**what is floating point Representation? **

- Floating point representation is the formal representation of binary numbers in numerical analysis.
- The floating-point representation is capable of handling values with a wide range.
- The number is divided into three parts in the floating-point representation.
- A signed bit is represented on the left, and a fixed point known as the Mantissa is in the center.
- The Exponent is represented by the final portion of the end part.
- The floating-point values also have a sign that can be either 0 or 1, where 0 denotes a positive value and 1 denotes a negative value.
- One of the key ideas today is the Floating Point Representation, which is a scientific notation that is used in all of the technologies we use to represent numbers according to our current number system.

Example- mantissa × 2^{Exponent}

1.3452 = 13452 × 10^{-4}

**History of Floating Point Representation**

**History of Floating Point Representation**

In 1914, Leonardo Torres y Quevedo suggest a form of floating point in the course of discussing his design for a special-purpose electromechanical calculator. In 1938, Konrad Zuse of Berlin completed the Z1, the first binary, programmable mechanical computer, which uses a 24-bit binary floating-point number representation with a 7-bit signed exponent, a 17-bit significand, and a sign bit. The more reliable relay is based upon Z3, which is completed in 1941, and has representations for both positive and negative infinities, in particular, the implements defined operations with infinitude, such as 1/∞ = 0, and it stops on undefined operations, such as 0×∞.

Konrad Zuse, founder of the Z3 computer, which uses a 22-bit binary floating-point representation

Zuse also proposed, but did not complete, carefully rounded floating-point arithmetic that includes representations, the expected features of the IEEE Standard by four decades. In contrast, von Neumann recommended against floating-point numbers for the 1951 IAS machine, disagreeing that fixed-point arithmetic is preferable.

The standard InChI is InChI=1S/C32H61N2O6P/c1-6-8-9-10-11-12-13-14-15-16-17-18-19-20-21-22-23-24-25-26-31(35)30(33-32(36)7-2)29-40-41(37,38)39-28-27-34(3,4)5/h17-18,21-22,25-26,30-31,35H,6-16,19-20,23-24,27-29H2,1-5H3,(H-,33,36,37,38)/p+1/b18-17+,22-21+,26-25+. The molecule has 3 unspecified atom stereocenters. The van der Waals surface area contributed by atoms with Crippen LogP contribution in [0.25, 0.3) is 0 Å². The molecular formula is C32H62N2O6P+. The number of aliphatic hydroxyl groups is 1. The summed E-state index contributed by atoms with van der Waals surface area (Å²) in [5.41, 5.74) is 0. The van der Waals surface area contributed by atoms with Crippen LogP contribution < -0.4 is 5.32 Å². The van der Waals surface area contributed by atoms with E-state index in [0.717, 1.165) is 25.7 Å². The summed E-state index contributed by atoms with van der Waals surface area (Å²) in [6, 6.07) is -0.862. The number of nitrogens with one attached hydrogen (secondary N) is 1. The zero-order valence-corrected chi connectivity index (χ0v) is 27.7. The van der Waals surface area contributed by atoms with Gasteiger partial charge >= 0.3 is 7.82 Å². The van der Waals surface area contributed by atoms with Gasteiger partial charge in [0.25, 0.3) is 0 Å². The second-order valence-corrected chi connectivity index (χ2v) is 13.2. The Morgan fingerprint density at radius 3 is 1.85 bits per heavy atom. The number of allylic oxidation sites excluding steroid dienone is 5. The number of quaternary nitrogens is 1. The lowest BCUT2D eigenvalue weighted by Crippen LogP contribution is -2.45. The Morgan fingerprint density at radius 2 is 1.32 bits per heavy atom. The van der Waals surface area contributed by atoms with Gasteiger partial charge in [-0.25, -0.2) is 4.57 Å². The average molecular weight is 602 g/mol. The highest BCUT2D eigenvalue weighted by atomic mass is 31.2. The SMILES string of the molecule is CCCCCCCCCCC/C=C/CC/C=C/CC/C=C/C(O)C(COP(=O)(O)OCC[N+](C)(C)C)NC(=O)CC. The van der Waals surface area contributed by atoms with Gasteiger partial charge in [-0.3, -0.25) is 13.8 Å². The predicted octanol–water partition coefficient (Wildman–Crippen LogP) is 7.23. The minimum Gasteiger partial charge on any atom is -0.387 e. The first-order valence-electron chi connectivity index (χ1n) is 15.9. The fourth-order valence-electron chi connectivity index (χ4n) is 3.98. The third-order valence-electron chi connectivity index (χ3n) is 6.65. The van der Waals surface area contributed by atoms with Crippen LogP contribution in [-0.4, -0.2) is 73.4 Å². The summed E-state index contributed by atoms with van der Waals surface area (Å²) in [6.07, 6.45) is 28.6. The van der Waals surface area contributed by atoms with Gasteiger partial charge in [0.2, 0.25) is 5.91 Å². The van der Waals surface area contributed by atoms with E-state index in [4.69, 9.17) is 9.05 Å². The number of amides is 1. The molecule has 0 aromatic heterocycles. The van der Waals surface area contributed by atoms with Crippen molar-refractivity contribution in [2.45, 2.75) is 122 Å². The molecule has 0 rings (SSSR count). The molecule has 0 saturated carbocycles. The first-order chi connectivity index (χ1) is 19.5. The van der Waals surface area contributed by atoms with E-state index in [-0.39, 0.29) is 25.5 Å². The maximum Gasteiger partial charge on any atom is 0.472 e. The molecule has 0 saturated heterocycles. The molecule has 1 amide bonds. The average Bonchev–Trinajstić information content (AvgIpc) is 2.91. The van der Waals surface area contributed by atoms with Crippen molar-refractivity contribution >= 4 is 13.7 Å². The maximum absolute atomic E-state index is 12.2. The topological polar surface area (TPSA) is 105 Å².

The mass-produced IBM 704 was observed in 1954, introducing the use of a biased exponent. After that, floating-point hardware was typically an optional feature, and computers that had it were said to be “scientific computers”, it has the capability (see also Extensions for Scientific Computation (XSC)). It was not taken off the Intel i486 in 1989 that general-purpose personal computers had the floating-point capability in hardware as a standard feature.

** What is a **Significant digit**?**

The concept of significant figures or digits in **numerical analysis** has been developed to formally designed the reliability of a numerical value.

The significant digits of a number are those that can be used with confidence.

The number of digits in a number excluding the leading zero is called a significant digit which means the leading zero can not be considered.

Example

7.345 = Number of significant digits is 4

0.546 = Number of significant digits is 3

0.005467 = In this case fast we remove the leading zeros that mean the value is 0.5467 after that we calculate the significant digit which is 4

4.53×104 = Number of significant digits is 3 . there is no change due to the scientific notation.

Need for Significant digits

In the numerical method, there is a yield of approximate results. for this, it developing crucial to specify how confident we are in approximation.

To overcome the problem we use significant digits.

## 2 thoughts on “Introduction to floating point and Significant digits in Numerical Analysis”